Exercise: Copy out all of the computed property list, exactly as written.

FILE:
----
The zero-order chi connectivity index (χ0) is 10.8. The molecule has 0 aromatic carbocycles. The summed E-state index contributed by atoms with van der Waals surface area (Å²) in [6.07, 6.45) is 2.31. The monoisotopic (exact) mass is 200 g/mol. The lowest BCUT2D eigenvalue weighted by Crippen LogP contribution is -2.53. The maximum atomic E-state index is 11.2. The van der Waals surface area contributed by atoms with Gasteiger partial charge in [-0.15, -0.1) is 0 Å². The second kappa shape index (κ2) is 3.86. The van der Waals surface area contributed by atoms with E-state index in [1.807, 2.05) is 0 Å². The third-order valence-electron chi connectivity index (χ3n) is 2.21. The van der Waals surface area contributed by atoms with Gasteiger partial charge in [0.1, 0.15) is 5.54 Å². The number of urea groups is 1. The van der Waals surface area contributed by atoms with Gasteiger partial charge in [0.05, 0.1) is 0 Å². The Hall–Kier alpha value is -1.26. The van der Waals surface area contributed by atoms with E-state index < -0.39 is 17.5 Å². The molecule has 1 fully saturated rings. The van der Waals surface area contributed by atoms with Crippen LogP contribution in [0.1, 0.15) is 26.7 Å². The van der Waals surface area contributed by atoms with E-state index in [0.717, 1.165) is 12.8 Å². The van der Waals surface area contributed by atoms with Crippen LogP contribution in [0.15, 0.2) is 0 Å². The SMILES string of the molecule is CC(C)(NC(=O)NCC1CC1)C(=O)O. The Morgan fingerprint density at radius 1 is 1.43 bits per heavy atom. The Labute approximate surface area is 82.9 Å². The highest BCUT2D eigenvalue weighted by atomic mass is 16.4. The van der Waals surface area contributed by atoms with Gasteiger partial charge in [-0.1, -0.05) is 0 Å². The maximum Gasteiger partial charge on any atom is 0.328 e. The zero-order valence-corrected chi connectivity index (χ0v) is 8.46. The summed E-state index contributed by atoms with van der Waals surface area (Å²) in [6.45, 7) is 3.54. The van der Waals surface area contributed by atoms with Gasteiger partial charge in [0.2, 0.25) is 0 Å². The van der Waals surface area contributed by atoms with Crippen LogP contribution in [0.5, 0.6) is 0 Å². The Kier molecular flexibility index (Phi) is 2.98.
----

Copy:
The zero-order chi connectivity index (χ0) is 10.8. The molecule has 0 aromatic carbocycles. The summed E-state index contributed by atoms with van der Waals surface area (Å²) in [6.07, 6.45) is 2.31. The monoisotopic (exact) mass is 200 g/mol. The lowest BCUT2D eigenvalue weighted by Crippen LogP contribution is -2.53. The maximum atomic E-state index is 11.2. The van der Waals surface area contributed by atoms with Gasteiger partial charge in [-0.15, -0.1) is 0 Å². The second kappa shape index (κ2) is 3.86. The van der Waals surface area contributed by atoms with E-state index in [1.807, 2.05) is 0 Å². The third-order valence-electron chi connectivity index (χ3n) is 2.21. The van der Waals surface area contributed by atoms with Gasteiger partial charge in [0.1, 0.15) is 5.54 Å². The number of urea groups is 1. The van der Waals surface area contributed by atoms with Gasteiger partial charge in [0.05, 0.1) is 0 Å². The Hall–Kier alpha value is -1.26. The van der Waals surface area contributed by atoms with E-state index < -0.39 is 17.5 Å². The molecule has 1 fully saturated rings. The van der Waals surface area contributed by atoms with Crippen LogP contribution in [0.1, 0.15) is 26.7 Å². The van der Waals surface area contributed by atoms with E-state index in [0.717, 1.165) is 12.8 Å². The van der Waals surface area contributed by atoms with Crippen LogP contribution in [0.15, 0.2) is 0 Å². The SMILES string of the molecule is CC(C)(NC(=O)NCC1CC1)C(=O)O. The Morgan fingerprint density at radius 1 is 1.43 bits per heavy atom. The Labute approximate surface area is 82.9 Å². The highest BCUT2D eigenvalue weighted by atomic mass is 16.4. The van der Waals surface area contributed by atoms with Gasteiger partial charge in [-0.1, -0.05) is 0 Å². The maximum Gasteiger partial charge on any atom is 0.328 e. The zero-order valence-corrected chi connectivity index (χ0v) is 8.46. The summed E-state index contributed by atoms with van der Waals surface area (Å²) in [6.45, 7) is 3.54. The van der Waals surface area contributed by atoms with Gasteiger partial charge in [0.2, 0.25) is 0 Å². The van der Waals surface area contributed by atoms with Crippen LogP contribution in [0.5, 0.6) is 0 Å². The Kier molecular flexibility index (Phi) is 2.98.